Ricciardo will once again line up for AlphaTauri – although the team’s new name for 2024 has yet to be confirmed – alongside Yuki Tsunoda, with the ultimate goal of re-clinching the seat he walked away from at the end of 2018.
Red Bull team principal Christian Horner last week said “everything is open” in regards to their 2025 lineup.
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“As a team, you want to field the most competitive pairing that you can have, and you want the right dynamic in the team,” Horner told Sky Sports F1.
“Daniel is well known to us – it’s great to have him back in the Red Bull fold – and of course everything is open for 2025 onwards.
“For us, to have options internally and also externally is no bad place to be.”
Ricciardo has also previously stated a return to Red Bull would be a “perfect” way to end his F1 career.
But 1980 world champ Alan Jones believes Horner’s comments are only noise, and Ricciardo won’t get his perfect farewell.
He said Red Bull, who are now six-time world constructors champions, would far more likely insert a young driver alongside Max Verstappen over the 34-year-old Aussie.
“I think (Ricciardo) has run out of time a little bit in that department,” Jones told Wide World of Sports.
“Sergio’s got another year with them, and then there’s always some up and coming little star that’s going to be given that opportunity.
“I honestly believe Daniel’s probably lost the chance of getting back to Red Bull.”
A disappointing run of results from Perez in the middle of the year, coupled with Ricciardo’s return to the fold from the Hungarian Grand Prix, sent the rumour mill into overdrive the Mexican might be replaced for as early as 2024 despite having a contract.
With over half the grid off-contract at the end of 2024, this silly season is tipped to be one of the busiest yet.
Jones said with his Italian last name, Ricciardo would be a popular driver among fans at Ferrari, but it would take a bold move from one of their drivers for any kind of position to open.
But while he thinks Red Bull is a step too far, Jones believes getting back into F1 with AlphaTauri was the right call for Ricciardo, and predicted he would arrive at the season-opening Bahrain Grand Prix with a much-improved car and a refreshed attitude.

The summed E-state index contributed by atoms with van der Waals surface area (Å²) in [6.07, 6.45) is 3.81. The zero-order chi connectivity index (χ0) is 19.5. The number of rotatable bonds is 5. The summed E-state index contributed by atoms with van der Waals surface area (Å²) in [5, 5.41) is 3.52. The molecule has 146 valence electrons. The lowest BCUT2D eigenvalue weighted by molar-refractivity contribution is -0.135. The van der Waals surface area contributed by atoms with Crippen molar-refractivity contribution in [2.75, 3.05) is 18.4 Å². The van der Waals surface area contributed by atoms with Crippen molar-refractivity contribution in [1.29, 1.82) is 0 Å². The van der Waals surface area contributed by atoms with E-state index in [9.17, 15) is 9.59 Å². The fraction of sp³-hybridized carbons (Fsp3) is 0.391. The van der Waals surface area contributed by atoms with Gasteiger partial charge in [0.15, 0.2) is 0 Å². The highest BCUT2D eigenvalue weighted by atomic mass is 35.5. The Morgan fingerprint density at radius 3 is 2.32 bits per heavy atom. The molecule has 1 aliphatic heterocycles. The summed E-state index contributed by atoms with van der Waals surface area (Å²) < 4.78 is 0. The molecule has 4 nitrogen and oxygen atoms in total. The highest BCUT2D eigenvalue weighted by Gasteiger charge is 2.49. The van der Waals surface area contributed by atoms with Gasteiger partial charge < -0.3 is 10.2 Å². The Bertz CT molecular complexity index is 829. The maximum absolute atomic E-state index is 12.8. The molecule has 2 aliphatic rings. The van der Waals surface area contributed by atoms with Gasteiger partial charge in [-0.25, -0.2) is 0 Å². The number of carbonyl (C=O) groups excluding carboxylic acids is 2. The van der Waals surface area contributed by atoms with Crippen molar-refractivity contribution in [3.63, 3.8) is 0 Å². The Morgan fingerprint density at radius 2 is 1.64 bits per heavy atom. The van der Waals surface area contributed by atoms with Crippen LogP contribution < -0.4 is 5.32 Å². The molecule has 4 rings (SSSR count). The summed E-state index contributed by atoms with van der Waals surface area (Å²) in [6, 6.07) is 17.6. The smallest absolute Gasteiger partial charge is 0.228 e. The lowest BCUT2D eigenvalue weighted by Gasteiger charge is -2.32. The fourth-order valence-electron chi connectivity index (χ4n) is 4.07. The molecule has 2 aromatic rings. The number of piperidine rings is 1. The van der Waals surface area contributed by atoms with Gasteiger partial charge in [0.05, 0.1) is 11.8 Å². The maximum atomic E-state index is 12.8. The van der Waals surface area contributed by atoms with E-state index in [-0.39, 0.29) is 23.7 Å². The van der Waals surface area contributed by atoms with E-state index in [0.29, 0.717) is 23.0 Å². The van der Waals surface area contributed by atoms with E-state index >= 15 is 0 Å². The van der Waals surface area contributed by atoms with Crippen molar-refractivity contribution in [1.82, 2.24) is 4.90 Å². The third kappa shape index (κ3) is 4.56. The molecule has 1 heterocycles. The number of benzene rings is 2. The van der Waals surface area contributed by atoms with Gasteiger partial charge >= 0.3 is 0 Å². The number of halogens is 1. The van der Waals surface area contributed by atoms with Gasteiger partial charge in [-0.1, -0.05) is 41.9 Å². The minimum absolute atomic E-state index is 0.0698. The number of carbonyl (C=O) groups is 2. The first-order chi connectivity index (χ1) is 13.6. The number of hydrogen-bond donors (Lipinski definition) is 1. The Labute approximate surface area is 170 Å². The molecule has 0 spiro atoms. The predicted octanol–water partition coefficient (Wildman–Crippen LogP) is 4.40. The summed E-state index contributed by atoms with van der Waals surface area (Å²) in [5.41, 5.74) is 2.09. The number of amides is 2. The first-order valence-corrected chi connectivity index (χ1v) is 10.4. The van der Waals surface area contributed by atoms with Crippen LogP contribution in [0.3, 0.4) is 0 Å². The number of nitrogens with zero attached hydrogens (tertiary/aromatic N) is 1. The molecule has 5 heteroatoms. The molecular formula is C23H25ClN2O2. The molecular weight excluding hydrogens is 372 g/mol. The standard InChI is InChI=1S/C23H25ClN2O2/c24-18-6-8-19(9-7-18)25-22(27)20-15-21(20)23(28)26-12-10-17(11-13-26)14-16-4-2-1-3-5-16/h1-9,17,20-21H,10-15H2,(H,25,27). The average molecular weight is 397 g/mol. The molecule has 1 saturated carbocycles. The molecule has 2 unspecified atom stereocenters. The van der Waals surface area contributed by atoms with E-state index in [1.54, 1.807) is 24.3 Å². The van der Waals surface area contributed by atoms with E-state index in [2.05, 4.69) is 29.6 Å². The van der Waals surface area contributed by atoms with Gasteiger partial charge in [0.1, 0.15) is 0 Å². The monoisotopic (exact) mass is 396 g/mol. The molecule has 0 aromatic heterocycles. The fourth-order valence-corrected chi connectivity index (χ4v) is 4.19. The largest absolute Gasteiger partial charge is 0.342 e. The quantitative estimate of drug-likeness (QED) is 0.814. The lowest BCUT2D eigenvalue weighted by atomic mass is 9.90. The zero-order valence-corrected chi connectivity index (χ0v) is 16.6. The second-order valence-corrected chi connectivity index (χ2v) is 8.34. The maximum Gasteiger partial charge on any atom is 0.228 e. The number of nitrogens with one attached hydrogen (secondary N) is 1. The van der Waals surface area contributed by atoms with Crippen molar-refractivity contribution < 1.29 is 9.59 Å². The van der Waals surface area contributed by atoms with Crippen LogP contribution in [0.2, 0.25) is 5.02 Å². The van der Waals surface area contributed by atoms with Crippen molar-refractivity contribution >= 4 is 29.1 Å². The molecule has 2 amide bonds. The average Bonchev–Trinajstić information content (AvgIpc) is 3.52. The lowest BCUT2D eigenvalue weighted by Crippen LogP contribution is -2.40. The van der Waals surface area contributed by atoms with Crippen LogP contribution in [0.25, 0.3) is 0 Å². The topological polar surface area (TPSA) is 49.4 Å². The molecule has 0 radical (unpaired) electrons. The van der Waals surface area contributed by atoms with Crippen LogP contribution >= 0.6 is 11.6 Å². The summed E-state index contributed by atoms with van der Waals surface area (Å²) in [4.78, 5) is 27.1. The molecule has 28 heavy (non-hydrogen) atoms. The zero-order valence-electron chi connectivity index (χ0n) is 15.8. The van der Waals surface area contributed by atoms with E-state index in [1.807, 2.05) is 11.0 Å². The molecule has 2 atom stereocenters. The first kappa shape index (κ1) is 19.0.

“(The car is) a pseudo bloody Red Bull anyway, and I think there will be a lot of carryover information from the Red Bull team into AlphaTauri,” he said.
“I think you’ll see a much improved Daniel … he’s going to go back at the beginning of next year with a different mindset.”
Ricciardo is undoubtedly one of if not the most marketable drivers on the grid, and Jones suggested that had been equal parts a blessing and a curse.
He said part of that different mindset he will take to the first race in Bahrain is a renewed focus on his driving, rather than his marketability.
“I think at one stage, Daniel was too preoccupied with the bullshit going on outside the cockpit as opposed to what was going on inside the cockpit,” Jones said.
“And I think he was probably … too preoccupied with external affairs rather than head down and bum up concentrating on his driving.
“I think he even realised that he was probably being … not led astray, but I think he was letting his mind wander a little bit on other things other than Formula 1, and he needs to get back to the core of what he’s good at, and that’s driving a Formula 1 car.”
Since leaving McLaren at the end of 2022, Ricciardo has repeatedly said the cars he drove in his two-year stint there didn’t suit his driving style.
But Jones rubbished that claim, and insisted Ricciardo had “lost his way”, and it should have been up to him to find a driving style that suited the car.
He pointed to a period in the 1980s and 1990s where F1 drivers weren’t only F1 drivers, but competed in sports cars, other open-wheel categories and even touring cars on non-grand prix weekends.
“I’ve never been a real big believer in ‘my style doesn’t suit this car or that car’ or whatever. If you’re a racing driver, you race the car you’ve got,” Jones said.
“They used to jump in and out of touring cars and sports cars, I mean, a driver can drive anything.
“You’ve got your arse in the car and you drive the car through your bum, and all the engineer wants to hear is what the car is doing that you don’t want it to do, or what it’s not doing that you want it to do.
“Then you should be able to get your heads wrapped with your engineer and tune that car to suit you.
“Now, admittedly, that’s not always going to be 100 per cent the case, but you should be able to do it.
“If you’re a good racing driver, you can put your bum in virtually anything and be competitive or get the best out of that car.”
F1 pre-season testing begins in Bahrain on February 21, before the first opening race of the season at the same venue on March 2.